The New York Times Style Magazine recently did a long interview with Johns. https://www.nytimes.com/2019/02/18/t-magazine/jasper-johns.html
He currently has a show at the Matthew Marks Gallery in New York and in 2020 will have 2 shows split between the Whitney and the Philadelphia Museum of Art. He is 88 years old.
Last month I attended Ruth Ozeki’s artist talk on the occasion of her 20 year retrospective at the Froelick Gallery. It was a rare opportunity to listen to a Japanese printmaker share insights into her prints and her methods. Yoshihiro Kitai served as interpreter for Ms Ozeki and I scribbled down some quick notes. Most of the photos were taken with my phone and do not fully represent the quality of Ozeki’s prints. (I have noted one photo from the Froelick Gallery site.) I have tried to stay true to the translation of Ms Ozeki’s words about her life and her work.
Ozeki describes herself as a quick printmaker. She studied calligraphy and it is an influence in her work. She makes her marks quickly and fluidly like a calligrapher. All of her prints are made with black ink. When asked why she doesn’t use color, Ozeki responded that the techniques to print in color are too complicated; they remove her from the way she like to make her marks. When she wants to work in color she paints.
Ozeki sketches constantly. She always carries her sketchbook (which she calls her journal) with her. Drawing is her life diary from which she later chooses images of interest to transfer onto copper plates. She does not draw in order to print, she draws as a way of recording her life.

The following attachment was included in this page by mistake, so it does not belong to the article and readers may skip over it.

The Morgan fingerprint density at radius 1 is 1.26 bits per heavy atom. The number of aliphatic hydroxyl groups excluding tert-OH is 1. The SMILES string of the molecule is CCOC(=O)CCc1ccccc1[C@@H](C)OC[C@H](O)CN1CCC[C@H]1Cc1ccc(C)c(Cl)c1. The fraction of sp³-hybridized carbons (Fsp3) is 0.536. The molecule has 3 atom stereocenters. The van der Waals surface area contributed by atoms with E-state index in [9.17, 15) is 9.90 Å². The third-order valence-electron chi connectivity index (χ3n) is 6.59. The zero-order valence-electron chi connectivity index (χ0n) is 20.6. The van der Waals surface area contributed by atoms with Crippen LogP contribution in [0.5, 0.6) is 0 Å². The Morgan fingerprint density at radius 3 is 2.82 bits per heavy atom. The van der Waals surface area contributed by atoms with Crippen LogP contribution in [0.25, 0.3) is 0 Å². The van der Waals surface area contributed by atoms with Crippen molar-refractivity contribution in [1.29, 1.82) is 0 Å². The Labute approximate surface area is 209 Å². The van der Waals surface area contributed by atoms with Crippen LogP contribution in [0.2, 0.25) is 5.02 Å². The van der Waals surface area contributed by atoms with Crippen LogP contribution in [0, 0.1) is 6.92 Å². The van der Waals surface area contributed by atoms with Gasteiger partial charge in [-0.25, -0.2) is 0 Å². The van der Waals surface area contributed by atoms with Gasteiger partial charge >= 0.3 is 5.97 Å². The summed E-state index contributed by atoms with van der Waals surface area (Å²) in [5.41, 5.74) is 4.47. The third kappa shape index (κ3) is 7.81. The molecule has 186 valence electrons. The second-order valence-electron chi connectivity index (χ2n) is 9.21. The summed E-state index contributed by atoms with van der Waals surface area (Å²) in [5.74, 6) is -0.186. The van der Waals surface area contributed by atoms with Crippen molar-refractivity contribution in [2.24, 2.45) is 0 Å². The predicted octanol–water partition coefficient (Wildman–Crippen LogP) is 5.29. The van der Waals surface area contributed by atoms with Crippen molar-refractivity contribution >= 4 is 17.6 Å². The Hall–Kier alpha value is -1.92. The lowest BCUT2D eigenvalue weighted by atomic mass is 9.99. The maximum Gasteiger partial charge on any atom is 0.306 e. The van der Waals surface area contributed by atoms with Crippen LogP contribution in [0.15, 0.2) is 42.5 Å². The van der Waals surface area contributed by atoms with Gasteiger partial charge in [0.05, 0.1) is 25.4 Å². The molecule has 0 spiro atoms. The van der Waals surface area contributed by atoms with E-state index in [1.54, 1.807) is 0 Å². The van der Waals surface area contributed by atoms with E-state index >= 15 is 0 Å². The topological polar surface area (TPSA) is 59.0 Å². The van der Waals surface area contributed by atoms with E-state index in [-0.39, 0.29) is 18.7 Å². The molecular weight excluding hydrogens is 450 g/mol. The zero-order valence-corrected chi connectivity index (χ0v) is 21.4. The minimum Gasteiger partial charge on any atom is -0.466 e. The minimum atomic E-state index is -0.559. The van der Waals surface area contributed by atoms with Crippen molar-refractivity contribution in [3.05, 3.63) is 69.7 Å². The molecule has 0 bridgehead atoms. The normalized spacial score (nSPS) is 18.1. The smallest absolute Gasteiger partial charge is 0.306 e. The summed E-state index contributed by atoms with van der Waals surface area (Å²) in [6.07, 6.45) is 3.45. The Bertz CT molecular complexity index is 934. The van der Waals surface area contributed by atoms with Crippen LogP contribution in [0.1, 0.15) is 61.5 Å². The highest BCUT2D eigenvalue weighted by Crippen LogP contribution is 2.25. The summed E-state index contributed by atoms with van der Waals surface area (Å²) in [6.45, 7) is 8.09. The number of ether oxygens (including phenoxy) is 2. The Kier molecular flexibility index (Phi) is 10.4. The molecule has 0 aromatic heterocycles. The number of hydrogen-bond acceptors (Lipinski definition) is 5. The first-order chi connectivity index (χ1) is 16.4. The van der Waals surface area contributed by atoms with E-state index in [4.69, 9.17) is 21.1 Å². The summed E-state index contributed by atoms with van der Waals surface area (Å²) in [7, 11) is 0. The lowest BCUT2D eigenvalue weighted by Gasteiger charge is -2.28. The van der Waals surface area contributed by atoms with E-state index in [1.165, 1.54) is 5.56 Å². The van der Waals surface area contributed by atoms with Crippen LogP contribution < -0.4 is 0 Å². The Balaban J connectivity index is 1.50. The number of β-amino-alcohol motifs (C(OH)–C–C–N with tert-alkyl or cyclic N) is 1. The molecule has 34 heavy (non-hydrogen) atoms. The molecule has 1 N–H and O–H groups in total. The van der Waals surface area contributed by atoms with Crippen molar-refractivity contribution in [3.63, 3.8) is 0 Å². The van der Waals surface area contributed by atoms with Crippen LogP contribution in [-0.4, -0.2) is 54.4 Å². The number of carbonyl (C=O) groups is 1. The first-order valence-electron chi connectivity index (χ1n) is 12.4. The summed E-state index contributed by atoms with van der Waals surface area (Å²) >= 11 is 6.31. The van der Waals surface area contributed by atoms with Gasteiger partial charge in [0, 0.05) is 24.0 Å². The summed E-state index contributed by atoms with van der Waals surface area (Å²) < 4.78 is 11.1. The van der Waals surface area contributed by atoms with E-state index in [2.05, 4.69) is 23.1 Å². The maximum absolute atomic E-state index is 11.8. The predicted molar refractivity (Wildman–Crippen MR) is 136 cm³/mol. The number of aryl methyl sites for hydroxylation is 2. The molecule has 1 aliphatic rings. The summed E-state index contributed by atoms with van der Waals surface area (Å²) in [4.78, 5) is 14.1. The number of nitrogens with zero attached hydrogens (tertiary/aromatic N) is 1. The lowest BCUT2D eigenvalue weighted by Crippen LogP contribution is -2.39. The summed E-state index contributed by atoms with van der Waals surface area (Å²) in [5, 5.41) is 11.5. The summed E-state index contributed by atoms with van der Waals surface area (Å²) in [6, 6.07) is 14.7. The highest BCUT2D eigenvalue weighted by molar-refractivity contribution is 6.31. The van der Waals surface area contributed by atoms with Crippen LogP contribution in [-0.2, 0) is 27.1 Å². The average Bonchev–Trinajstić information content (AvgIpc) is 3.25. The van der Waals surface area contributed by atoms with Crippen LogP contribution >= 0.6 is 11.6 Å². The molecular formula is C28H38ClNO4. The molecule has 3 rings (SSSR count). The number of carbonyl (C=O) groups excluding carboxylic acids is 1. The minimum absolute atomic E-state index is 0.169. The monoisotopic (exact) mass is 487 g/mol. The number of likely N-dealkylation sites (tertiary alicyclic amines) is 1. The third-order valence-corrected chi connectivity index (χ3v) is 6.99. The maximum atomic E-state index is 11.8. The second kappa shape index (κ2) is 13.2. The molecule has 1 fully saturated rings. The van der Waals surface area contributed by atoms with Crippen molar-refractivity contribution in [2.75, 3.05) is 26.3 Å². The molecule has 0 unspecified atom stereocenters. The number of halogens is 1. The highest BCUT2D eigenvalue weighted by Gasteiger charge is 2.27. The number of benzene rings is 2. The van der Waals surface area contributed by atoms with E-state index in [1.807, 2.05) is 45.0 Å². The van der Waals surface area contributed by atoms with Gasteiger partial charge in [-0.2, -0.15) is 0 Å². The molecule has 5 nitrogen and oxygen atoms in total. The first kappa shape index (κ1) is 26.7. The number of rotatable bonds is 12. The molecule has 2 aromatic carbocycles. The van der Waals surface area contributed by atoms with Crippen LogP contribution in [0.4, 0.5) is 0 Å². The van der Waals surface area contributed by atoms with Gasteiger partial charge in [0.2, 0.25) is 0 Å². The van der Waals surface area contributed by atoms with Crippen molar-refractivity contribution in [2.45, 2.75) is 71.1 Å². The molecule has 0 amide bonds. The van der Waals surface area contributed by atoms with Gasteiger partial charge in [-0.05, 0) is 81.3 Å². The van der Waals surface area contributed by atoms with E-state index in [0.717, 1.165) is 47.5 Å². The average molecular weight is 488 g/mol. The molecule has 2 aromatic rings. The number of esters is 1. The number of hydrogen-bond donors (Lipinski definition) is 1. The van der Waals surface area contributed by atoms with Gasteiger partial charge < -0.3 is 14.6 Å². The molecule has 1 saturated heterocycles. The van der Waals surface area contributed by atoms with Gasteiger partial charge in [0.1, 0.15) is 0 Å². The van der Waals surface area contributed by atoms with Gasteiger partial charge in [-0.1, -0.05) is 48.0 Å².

Generally speaking, Ozeki described the theme throughout her work as being of life and death. It is never figurative in content, allowing the viewer to import their own images and history onto the prints. She draws her content from every day life – stairs, vessels – into which she infuses her personal experience. (It is interesting to note that Ozeki embraces what she describes as the “accidental scratches” on the plate.)
Ozeki started with an exploration of lace, then vessels including chine collé on newspaper. Lace and woven materials appear and re-appear. Her choice to use non archival materials is a considered one. She views the shift in color of newsprint as an indicator of daily life.
The most significant evolution of Ozeki’s prints began after her mother’s passing away. Initially, Ozeki described her work as being more poetic; after her mother’s death the prints became more about feelings and magic.